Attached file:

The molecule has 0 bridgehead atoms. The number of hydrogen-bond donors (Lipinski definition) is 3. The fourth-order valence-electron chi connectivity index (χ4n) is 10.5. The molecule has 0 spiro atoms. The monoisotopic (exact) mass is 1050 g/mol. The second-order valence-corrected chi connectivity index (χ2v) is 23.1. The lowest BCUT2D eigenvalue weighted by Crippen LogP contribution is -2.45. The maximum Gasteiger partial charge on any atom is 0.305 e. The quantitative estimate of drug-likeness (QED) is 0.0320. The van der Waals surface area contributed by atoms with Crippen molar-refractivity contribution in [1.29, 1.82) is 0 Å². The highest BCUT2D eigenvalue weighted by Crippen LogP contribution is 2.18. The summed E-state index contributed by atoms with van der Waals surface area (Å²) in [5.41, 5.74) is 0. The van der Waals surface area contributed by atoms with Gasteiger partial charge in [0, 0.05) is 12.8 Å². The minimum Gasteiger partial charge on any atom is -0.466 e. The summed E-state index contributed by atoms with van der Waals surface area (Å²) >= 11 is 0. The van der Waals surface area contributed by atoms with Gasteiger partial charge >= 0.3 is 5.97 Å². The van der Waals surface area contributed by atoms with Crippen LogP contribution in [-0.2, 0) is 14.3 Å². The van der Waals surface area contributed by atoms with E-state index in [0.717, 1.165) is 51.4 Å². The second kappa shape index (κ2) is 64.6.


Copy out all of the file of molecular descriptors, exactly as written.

The molecule has 0 bridgehead atoms. The number of hydrogen-bond donors (Lipinski definition) is 3. The fourth-order valence-electron chi connectivity index (χ4n) is 10.5. The molecule has 0 spiro atoms. The monoisotopic (exact) mass is 1050 g/mol. The second-order valence-corrected chi connectivity index (χ2v) is 23.1. The lowest BCUT2D eigenvalue weighted by Crippen LogP contribution is -2.45. The maximum Gasteiger partial charge on any atom is 0.305 e. The quantitative estimate of drug-likeness (QED) is 0.0320. The van der Waals surface area contributed by atoms with Crippen molar-refractivity contribution in [1.29, 1.82) is 0 Å². The highest BCUT2D eigenvalue weighted by Crippen LogP contribution is 2.18. The summed E-state index contributed by atoms with van der Waals surface area (Å²) in [5.41, 5.74) is 0. The van der Waals surface area contributed by atoms with Gasteiger partial charge in [0, 0.05) is 12.8 Å². The minimum Gasteiger partial charge on any atom is -0.466 e. The summed E-state index contributed by atoms with van der Waals surface area (Å²) >= 11 is 0. The van der Waals surface area contributed by atoms with Gasteiger partial charge >= 0.3 is 5.97 Å². The van der Waals surface area contributed by atoms with Crippen LogP contribution in [-0.2, 0) is 14.3 Å². The van der Waals surface area contributed by atoms with E-state index in [0.717, 1.165) is 51.4 Å². The second kappa shape index (κ2) is 64.6.